Paul is actually negating the question by proclaiming: What? Are you kidding me? The word of God came from YOU or only to YOU?

    Totally different sense of the meaning. And wrongly taught is used as a weapon to shut up over half the Body of Christ. Satan is delighted.

    Liked by 1 person

  55. Gary and jkparvin,

    I used to hang around translation blogs to see if I could pick up some understanding about translations. One thing I learned is that linguists often make the best translators over theologians who studied languages and context. That makes total sense to me.

    My biggest pet peeve translation is in Gen 3 that starts off most of the problems thereafter. In the 1300’s a Monk named Pagnino translated teshuqa as “desire”. It had been mostly translated as “turning”. Totally different feel to it. Instead of understanding it as Eve “turning” from God TO Adam….it is understood she had desire for Adam, not God— as implied in the new translation.

    Katherine Bushnell did a yeoman’s work on this long before resources were easy to obtain.



  56. Brenda R,

    One problem is that they can’t even agree on what version of the Greek text to use. I guess I’m mostly O.K. with the concept that the original text of the Bible was without error. Only trouble is, we don’t know what the original text was. I suppose there is a fair degree of certainty, yet there are some problem areas. I CERTAINLY do not think the translations are without error. In some places they are outright frauds.

    Which brings me to another point. Some people say the gifts of the spirit are no longer in operation because we now have the complete canon of Scripture. I say we have had no new Scripture for nearly 2000 years because we now have the indwelling Spirit. I am not saying we can now discard what Scripture we have.


  57. Gary W,
    No, I am not going to throw out any version of the Bible that I have. Praying for discernment, guidance of the Spirit and not taking man’s version (preacher’s especially) at face value has been helpful. I have to wonder if they are really wanting to hear from God when working on a sermon or keep with what they feel is truth based on what they learned in seminary.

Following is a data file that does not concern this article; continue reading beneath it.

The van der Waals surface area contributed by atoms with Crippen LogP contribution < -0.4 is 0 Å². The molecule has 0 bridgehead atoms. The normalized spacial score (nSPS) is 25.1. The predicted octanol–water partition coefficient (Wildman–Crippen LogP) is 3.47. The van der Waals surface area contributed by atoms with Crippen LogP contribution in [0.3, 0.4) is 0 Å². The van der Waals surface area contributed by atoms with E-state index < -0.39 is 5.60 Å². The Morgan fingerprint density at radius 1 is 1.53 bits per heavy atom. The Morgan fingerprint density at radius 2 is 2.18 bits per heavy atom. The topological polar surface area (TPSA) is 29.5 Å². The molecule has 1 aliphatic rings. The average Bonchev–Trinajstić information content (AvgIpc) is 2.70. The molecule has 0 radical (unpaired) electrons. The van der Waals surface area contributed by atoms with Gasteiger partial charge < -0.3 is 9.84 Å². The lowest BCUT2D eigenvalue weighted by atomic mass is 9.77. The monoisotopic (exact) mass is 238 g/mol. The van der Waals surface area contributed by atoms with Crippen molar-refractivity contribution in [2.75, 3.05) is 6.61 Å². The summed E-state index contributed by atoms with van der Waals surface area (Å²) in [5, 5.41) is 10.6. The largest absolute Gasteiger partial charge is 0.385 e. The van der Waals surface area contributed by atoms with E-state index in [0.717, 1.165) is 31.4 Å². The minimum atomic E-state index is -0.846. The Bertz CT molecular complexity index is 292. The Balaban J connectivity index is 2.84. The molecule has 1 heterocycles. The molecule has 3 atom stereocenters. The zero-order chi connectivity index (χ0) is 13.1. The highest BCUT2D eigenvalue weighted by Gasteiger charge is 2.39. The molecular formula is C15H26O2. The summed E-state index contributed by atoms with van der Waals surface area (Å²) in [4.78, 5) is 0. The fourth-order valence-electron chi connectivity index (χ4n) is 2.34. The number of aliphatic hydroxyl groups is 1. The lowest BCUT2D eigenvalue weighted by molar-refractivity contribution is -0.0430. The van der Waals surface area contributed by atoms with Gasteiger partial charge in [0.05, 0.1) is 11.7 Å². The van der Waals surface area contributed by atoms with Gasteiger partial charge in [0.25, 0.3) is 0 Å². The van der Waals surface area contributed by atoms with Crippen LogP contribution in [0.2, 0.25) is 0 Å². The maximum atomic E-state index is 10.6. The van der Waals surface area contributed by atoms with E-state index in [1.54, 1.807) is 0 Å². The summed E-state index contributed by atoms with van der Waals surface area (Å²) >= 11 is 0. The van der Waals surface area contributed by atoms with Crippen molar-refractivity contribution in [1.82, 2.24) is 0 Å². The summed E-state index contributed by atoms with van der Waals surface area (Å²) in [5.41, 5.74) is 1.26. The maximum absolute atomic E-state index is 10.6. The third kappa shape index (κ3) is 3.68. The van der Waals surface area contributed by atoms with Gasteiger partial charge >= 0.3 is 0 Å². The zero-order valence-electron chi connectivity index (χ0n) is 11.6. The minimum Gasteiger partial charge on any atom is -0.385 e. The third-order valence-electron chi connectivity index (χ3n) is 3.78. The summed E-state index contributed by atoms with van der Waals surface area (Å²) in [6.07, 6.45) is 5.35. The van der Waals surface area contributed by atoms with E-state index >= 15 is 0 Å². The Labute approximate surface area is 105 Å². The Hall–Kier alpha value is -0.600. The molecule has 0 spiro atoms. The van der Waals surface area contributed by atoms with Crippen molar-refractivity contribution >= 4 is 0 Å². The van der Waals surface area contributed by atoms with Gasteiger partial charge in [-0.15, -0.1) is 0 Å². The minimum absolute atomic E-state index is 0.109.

58. Brenda R,

    I think you have hit on something. When most preachers preach error they are only guilty of preaching what they were taught. They were taught WHAT to think, not HOW to think. I understand that Bonhoeffer observed something along the lines that we Americans don’t have true seminaries where ministers learn to think critically. Rather, we have the theological equivalent of vocational schools. Trouble is, it seems the deeper the depths of one’s ignorance, the greater the assurance one has of their own intellectual brilliance. It’s kind of like a shade tree mechanic who thinks of himself as an automotive engineer.

    Never trust a kid at some gas station who thinks he’s qualified to overhaul your car’s engine, and never trust a preacher who cannot grasp the depths of his own ignorance.


  59. “Which brings me to another point. Some people say the gifts of the spirit are no longer in operation because we now have the complete canon of Scripture. I say we have had no new Scripture for nearly 2000 years because we now have the indwelling Spirit. I am not saying we can now discard what Scripture we have.”

    I was just reading up on this a few months ago. Nothing real deep just an overview but did you know that Protestants finalized the books in 1880 BEFORE more were found? Also, the councils that decided which books would be included were Catholic starting around 300AD? And the Orthodox did not really have “councils” like the Catholics did to decide things. Anywho take ONE council of Laodicea that recommended books for both Old and New Testaments along with those that would be banned. But at that council they also banned mathematicians from church, banned women from offices in the church, banned singing unless in a choir and banned Christians from dancing at weddings. If you broke these rules then not saved.